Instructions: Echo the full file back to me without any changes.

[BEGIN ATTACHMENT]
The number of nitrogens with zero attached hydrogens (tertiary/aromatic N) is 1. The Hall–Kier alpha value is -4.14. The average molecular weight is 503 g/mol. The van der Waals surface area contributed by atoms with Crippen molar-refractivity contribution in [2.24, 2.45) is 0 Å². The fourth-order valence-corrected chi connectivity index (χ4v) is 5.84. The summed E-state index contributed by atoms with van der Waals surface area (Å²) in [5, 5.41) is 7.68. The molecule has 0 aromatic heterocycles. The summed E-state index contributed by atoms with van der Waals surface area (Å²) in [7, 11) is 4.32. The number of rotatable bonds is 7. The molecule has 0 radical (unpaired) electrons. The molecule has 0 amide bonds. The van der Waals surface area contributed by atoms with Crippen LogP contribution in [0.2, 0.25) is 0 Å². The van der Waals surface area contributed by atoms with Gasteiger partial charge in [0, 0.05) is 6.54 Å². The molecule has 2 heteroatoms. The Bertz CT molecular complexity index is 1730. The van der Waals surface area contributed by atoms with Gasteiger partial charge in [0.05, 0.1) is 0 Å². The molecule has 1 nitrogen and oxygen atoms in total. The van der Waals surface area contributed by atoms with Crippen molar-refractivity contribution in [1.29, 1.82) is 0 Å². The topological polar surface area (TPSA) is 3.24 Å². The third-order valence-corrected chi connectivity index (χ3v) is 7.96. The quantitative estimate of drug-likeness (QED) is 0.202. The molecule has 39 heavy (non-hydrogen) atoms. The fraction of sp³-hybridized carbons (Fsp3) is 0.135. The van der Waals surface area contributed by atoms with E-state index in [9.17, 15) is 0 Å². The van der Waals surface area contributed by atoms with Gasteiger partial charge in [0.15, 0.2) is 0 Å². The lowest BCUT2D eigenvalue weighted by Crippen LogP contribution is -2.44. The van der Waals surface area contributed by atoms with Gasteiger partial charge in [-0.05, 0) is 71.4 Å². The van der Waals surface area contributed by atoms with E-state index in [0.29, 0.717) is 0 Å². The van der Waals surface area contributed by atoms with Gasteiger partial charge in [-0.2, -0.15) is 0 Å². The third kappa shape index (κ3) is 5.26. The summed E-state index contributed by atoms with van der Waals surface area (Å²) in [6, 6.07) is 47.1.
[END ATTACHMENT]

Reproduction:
The number of nitrogens with zero attached hydrogens (tertiary/aromatic N) is 1. The Hall–Kier alpha value is -4.14. The average molecular weight is 503 g/mol. The van der Waals surface area contributed by atoms with Crippen molar-refractivity contribution in [2.24, 2.45) is 0 Å². The fourth-order valence-corrected chi connectivity index (χ4v) is 5.84. The summed E-state index contributed by atoms with van der Waals surface area (Å²) in [5, 5.41) is 7.68. The molecule has 0 aromatic heterocycles. The summed E-state index contributed by atoms with van der Waals surface area (Å²) in [7, 11) is 4.32. The number of rotatable bonds is 7. The molecule has 0 radical (unpaired) electrons. The molecule has 0 amide bonds. The van der Waals surface area contributed by atoms with Crippen LogP contribution in [0.2, 0.25) is 0 Å². The van der Waals surface area contributed by atoms with Gasteiger partial charge in [0, 0.05) is 6.54 Å². The molecule has 2 heteroatoms. The Bertz CT molecular complexity index is 1730. The van der Waals surface area contributed by atoms with Gasteiger partial charge in [0.05, 0.1) is 0 Å². The molecule has 1 nitrogen and oxygen atoms in total. The van der Waals surface area contributed by atoms with Crippen molar-refractivity contribution in [1.29, 1.82) is 0 Å². The topological polar surface area (TPSA) is 3.24 Å². The third-order valence-corrected chi connectivity index (χ3v) is 7.96. The quantitative estimate of drug-likeness (QED) is 0.202. The molecule has 39 heavy (non-hydrogen) atoms. The fraction of sp³-hybridized carbons (Fsp3) is 0.135. The van der Waals surface area contributed by atoms with E-state index in [9.17, 15) is 0 Å². The van der Waals surface area contributed by atoms with Gasteiger partial charge in [0.15, 0.2) is 0 Å². The lowest BCUT2D eigenvalue weighted by Crippen LogP contribution is -2.44. The van der Waals surface area contributed by atoms with Gasteiger partial charge in [-0.05, 0) is 71.4 Å². The van der Waals surface area contributed by atoms with E-state index in [0.29, 0.717) is 0 Å². The van der Waals surface area contributed by atoms with Gasteiger partial charge in [-0.2, -0.15) is 0 Å². The third kappa shape index (κ3) is 5.26. The summed E-state index contributed by atoms with van der Waals surface area (Å²) in [6, 6.07) is 47.1.